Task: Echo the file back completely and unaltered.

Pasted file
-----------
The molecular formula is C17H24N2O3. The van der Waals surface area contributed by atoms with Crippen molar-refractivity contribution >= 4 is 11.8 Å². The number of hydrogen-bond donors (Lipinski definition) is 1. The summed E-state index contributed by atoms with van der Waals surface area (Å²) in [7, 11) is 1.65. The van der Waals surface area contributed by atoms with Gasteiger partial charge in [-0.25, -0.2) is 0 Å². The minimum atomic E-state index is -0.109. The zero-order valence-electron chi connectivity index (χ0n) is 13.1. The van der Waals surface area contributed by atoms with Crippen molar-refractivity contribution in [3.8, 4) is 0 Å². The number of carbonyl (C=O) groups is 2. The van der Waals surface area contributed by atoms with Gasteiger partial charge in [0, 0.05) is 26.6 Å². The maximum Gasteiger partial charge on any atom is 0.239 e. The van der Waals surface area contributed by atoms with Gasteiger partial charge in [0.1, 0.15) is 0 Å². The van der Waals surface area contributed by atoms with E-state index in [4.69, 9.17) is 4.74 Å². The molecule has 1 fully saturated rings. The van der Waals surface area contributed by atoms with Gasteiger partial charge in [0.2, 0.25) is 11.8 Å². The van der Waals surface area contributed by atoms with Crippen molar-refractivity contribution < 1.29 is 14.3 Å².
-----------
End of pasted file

The molecular formula is C17H24N2O3. The van der Waals surface area contributed by atoms with Crippen molar-refractivity contribution >= 4 is 11.8 Å². The number of hydrogen-bond donors (Lipinski definition) is 1. The summed E-state index contributed by atoms with van der Waals surface area (Å²) in [7, 11) is 1.65. The van der Waals surface area contributed by atoms with Gasteiger partial charge in [-0.25, -0.2) is 0 Å². The minimum atomic E-state index is -0.109. The zero-order valence-electron chi connectivity index (χ0n) is 13.1. The van der Waals surface area contributed by atoms with Crippen molar-refractivity contribution in [3.8, 4) is 0 Å². The number of carbonyl (C=O) groups is 2. The van der Waals surface area contributed by atoms with Gasteiger partial charge in [0, 0.05) is 26.6 Å². The maximum Gasteiger partial charge on any atom is 0.239 e. The van der Waals surface area contributed by atoms with Gasteiger partial charge in [0.1, 0.15) is 0 Å². The van der Waals surface area contributed by atoms with E-state index in [4.69, 9.17) is 4.74 Å². The molecule has 1 fully saturated rings. The van der Waals surface area contributed by atoms with Gasteiger partial charge in [0.2, 0.25) is 11.8 Å². The van der Waals surface area contributed by atoms with Crippen molar-refractivity contribution < 1.29 is 14.3 Å².